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Inside A Doctor's Mind At The End Of His Life

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Inside A Doctor's Mind At The End Of His Life

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Inside A Doctor's Mind At The End Of His Life

Inside A Doctor's Mind At The End Of His Life

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  • <iframe src="https://www.npr.org/player/embed/466189316/466512375" width="100%" height="290" frameborder="0" scrolling="no" title="NPR embedded audio player">
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Dr. Lucy Kalanithi and Dr. Paul Kalanithi with their daughter, Elizabeth Acadia. Courtesy of Lucy Kalanithi hide caption

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Courtesy of Lucy Kalanithi

Dr. Lucy Kalanithi and Dr. Paul Kalanithi with their daughter, Elizabeth Acadia.

Courtesy of Lucy Kalanithi

Dr. Paul Kalanithi was preparing to wrap up his medical residency in neurosurgery when, in 2013, a CT scan revealed tumors throughout his body. He had stage 4 lung cancer.

When Breath Becomes Air

by Paul Kalanithi

Hardcover, 228 pages |

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When Breath Becomes Air
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In his last two years of life, he continued caring for patients. He and his wife became parents. And Kalanithi, a gifted writer, wrote a book, When Breath Becomes Air, a reflection on being a doctor with a terminal illness.

He died March 9, 2015. He was 37 years old.

His widow, Dr. Lucy Kalanithi, is on a book tour for When Breath Becomes Air, which has resonated with a wide audience.

"It's really kind of a bittersweet process, as you can imagine, quite bitter and quite sweet," she tells NPR's David Greene. "Paul died nearly 11 months ago, but being able to talk about how I feel and remember Paul is actually very healing for me. So it's actually kind of wonderful at the same time."

In her interview on Morning Edition, she reads excerpts from When Breath Becomes Air and talks about her late husband's life.


Interview Highlights

On the cancer spreading to his brain and having a neurological impact

Would you trade your ability to speak for another five months of life, or what type of neurologic devastation would make it more reasonable to stop living than to be alive? And these are not theoretical questions in the neurosurgical context. ...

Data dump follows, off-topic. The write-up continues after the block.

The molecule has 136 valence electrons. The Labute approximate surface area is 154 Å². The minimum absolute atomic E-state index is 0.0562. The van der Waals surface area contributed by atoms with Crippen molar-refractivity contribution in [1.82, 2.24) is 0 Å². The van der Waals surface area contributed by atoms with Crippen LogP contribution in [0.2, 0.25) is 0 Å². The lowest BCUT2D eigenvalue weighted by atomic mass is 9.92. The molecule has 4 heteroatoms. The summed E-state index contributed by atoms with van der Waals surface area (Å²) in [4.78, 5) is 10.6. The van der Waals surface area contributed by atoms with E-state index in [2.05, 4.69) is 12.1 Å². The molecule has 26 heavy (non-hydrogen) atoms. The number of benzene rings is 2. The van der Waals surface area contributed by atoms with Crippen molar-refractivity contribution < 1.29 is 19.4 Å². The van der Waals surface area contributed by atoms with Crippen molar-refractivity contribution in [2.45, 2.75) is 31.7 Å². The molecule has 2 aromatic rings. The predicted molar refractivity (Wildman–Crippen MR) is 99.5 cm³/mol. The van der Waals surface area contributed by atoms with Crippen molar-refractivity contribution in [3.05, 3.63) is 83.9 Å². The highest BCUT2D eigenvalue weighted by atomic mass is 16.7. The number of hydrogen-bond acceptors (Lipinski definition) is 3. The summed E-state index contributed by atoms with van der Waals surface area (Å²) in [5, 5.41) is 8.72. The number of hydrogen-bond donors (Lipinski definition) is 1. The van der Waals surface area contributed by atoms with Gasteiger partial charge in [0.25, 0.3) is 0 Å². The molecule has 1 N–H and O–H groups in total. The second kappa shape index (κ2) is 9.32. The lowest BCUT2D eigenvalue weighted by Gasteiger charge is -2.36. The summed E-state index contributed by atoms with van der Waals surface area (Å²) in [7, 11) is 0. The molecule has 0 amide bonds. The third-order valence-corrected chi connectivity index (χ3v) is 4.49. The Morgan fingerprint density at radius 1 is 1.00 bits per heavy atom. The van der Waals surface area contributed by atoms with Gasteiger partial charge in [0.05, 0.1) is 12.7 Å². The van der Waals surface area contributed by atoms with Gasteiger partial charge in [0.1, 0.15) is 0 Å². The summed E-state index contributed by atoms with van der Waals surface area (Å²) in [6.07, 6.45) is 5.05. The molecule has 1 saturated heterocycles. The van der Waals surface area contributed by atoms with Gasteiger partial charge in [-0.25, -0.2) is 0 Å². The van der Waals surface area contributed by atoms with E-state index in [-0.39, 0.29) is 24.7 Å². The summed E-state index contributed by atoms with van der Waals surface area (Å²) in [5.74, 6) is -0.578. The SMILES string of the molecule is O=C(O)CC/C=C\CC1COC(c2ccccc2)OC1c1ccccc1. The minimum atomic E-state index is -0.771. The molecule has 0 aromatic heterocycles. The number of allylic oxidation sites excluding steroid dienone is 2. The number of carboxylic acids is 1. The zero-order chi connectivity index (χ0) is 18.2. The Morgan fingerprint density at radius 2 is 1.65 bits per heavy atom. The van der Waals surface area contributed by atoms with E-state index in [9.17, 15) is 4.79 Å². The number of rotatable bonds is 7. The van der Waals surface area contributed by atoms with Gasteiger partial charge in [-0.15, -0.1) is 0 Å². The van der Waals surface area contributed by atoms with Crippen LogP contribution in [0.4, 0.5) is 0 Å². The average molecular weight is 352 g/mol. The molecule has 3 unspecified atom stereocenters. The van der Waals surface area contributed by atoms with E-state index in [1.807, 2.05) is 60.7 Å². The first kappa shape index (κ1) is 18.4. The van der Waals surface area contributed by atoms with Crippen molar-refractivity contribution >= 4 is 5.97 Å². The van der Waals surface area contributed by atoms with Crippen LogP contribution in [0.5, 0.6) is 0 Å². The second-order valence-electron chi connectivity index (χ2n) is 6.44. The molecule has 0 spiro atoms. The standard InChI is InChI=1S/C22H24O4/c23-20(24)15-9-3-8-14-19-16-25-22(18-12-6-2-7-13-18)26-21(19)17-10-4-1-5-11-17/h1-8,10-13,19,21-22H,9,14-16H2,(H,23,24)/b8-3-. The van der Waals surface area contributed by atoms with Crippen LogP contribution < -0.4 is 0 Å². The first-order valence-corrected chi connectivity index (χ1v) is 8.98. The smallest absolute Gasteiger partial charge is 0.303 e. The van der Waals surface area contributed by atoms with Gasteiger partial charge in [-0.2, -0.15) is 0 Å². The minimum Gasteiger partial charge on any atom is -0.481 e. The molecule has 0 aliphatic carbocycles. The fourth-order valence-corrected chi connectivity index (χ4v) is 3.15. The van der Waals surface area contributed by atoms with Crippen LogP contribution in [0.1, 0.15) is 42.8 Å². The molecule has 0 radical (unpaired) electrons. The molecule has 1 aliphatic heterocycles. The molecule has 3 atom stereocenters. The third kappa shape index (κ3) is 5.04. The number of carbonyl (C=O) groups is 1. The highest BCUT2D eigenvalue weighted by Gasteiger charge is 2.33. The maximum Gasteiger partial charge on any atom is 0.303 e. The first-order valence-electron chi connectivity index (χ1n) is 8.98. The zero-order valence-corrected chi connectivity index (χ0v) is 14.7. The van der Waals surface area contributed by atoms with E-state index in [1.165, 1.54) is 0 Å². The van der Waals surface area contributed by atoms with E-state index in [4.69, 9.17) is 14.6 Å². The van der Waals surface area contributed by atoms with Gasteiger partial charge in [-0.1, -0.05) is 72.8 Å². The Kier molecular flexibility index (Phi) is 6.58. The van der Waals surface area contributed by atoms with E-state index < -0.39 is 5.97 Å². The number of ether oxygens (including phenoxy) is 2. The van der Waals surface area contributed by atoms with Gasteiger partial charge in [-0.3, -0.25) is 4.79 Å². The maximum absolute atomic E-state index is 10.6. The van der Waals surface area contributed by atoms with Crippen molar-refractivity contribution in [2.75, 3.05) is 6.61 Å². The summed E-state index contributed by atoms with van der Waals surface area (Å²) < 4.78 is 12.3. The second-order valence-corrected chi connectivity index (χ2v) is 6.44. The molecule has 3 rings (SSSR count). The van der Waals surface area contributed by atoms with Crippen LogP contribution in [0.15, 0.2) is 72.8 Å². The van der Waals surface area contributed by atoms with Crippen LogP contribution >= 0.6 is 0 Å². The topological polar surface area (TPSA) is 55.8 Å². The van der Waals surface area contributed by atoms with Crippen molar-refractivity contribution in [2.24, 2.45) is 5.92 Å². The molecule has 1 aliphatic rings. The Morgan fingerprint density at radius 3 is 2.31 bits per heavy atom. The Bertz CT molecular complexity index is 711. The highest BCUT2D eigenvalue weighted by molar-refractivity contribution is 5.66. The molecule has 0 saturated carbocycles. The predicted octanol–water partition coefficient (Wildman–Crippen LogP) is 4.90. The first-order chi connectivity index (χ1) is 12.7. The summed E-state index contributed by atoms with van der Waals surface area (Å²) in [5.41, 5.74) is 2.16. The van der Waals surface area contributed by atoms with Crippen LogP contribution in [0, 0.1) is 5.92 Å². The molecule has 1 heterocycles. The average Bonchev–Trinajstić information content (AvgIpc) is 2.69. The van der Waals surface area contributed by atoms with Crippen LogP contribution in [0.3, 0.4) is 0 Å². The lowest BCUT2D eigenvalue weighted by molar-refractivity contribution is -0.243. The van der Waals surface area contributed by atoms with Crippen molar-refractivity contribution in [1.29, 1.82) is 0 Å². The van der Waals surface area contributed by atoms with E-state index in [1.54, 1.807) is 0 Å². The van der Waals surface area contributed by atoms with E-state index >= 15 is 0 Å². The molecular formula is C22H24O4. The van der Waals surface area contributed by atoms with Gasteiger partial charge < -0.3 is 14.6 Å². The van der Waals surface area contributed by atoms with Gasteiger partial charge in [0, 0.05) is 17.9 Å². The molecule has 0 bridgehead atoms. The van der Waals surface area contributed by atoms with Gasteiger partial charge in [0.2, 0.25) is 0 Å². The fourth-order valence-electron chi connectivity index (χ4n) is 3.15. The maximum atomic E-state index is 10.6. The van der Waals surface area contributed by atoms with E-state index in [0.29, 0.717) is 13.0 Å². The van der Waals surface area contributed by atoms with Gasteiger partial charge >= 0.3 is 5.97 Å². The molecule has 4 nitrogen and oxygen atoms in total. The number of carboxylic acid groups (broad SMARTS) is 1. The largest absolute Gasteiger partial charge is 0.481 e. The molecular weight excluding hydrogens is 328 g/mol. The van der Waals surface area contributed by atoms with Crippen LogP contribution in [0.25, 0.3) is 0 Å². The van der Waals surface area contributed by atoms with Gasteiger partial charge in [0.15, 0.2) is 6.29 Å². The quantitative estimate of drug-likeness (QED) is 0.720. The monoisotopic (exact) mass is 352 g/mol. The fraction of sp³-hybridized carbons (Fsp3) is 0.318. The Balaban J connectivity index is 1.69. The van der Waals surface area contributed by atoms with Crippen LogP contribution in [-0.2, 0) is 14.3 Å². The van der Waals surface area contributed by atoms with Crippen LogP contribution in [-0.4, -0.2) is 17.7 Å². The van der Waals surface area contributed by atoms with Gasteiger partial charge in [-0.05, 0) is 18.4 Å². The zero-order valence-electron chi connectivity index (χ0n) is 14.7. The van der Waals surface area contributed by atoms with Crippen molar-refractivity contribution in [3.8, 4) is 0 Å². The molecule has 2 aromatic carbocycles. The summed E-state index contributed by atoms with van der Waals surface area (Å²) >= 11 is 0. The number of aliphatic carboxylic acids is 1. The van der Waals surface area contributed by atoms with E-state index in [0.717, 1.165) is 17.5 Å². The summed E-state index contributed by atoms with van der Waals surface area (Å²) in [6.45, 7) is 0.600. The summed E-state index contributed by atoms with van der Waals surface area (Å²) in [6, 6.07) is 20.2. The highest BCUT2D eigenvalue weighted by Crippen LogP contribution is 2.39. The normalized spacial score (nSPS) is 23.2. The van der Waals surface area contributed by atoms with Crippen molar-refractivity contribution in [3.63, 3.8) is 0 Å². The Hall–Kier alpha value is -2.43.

Yeah, that was very hard. This whole second half of the book is Paul thinking about how to grapple, in a very real way, with his own mortality. And then when he was diagnosed with a form of metastatic brain cancer called leptomeningeal disease — it's essentially like tumors are coating your brain and your spinal cord, and it also holds the prospect of seizures or trouble speaking, trouble thinking. So, it was so intense to get this diagnosis on top of everything else that meant that his ability to participate in all of the things that were bringing him meaning — particularly writing this book and being together with our daughter and our family — was really devastating.

On their daughter, Elizabeth Acadia Kalanithi

He was just thrilled to be a dad, and just the fact of having this infant just breathed this unbelievable life into our house. He was the one who initially had the strong instinct to have a child despite his illness. ... I said to Paul, "Don't you think that saying goodbye to a child would make your death more painful?" And he said, "Wouldn't it be great if it did?" And what he meant by that was the joy and meaning of having a new family member is so great that wouldn't it be great if that made it even more painful?

On whether Paul's illness and death gave him the opportunity to help others through similar journeys

Yeah, it's sort of bringing tears to my eyes ... because he makes this joke in the book where he says something like, "Wouldn't a terminal illness be the perfect gift to this young man who hoped to grasp mortality in a kind of intellectual sense?" Those questions became not at all theoretical. Paul really had to draw on all these things that he had been developing his whole life — he really returned to literature to cope, he fell back on his training as a physician. ... What a funny confluence of factors that would prepare a young person to face this in a particular way despite looking at the fiery light of illness in real time.